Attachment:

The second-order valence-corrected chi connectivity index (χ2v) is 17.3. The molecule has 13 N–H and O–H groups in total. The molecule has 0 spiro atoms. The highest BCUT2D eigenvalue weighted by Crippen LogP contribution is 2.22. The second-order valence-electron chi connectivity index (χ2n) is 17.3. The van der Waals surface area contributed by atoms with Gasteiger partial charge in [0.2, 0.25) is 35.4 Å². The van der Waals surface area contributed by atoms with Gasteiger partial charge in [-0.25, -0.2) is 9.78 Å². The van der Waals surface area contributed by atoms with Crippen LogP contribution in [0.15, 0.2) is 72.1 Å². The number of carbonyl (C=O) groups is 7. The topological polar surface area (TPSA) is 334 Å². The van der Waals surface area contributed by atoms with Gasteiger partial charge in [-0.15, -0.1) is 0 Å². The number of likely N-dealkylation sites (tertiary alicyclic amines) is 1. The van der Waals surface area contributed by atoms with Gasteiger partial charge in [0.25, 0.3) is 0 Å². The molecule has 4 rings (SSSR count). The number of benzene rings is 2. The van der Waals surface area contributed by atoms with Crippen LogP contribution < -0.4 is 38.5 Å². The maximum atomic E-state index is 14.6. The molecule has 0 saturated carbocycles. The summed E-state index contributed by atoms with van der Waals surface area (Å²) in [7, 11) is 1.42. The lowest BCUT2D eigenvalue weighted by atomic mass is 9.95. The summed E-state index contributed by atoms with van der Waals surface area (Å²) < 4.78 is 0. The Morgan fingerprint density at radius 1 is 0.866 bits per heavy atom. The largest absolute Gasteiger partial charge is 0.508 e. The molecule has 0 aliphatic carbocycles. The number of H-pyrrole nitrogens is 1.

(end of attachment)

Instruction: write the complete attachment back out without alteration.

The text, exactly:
The second-order valence-corrected chi connectivity index (χ2v) is 17.3. The molecule has 13 N–H and O–H groups in total. The molecule has 0 spiro atoms. The highest BCUT2D eigenvalue weighted by Crippen LogP contribution is 2.22. The second-order valence-electron chi connectivity index (χ2n) is 17.3. The van der Waals surface area contributed by atoms with Gasteiger partial charge in [0.2, 0.25) is 35.4 Å². The van der Waals surface area contributed by atoms with Gasteiger partial charge in [-0.25, -0.2) is 9.78 Å². The van der Waals surface area contributed by atoms with Crippen LogP contribution in [0.15, 0.2) is 72.1 Å². The number of carbonyl (C=O) groups is 7. The topological polar surface area (TPSA) is 334 Å². The van der Waals surface area contributed by atoms with Gasteiger partial charge in [-0.15, -0.1) is 0 Å². The number of likely N-dealkylation sites (tertiary alicyclic amines) is 1. The van der Waals surface area contributed by atoms with Gasteiger partial charge in [0.25, 0.3) is 0 Å². The molecule has 4 rings (SSSR count). The number of benzene rings is 2. The van der Waals surface area contributed by atoms with Crippen LogP contribution < -0.4 is 38.5 Å². The maximum atomic E-state index is 14.6. The molecule has 0 saturated carbocycles. The summed E-state index contributed by atoms with van der Waals surface area (Å²) in [7, 11) is 1.42. The lowest BCUT2D eigenvalue weighted by atomic mass is 9.95. The summed E-state index contributed by atoms with van der Waals surface area (Å²) < 4.78 is 0. The Morgan fingerprint density at radius 1 is 0.866 bits per heavy atom. The largest absolute Gasteiger partial charge is 0.508 e. The molecule has 0 aliphatic carbocycles. The number of H-pyrrole nitrogens is 1.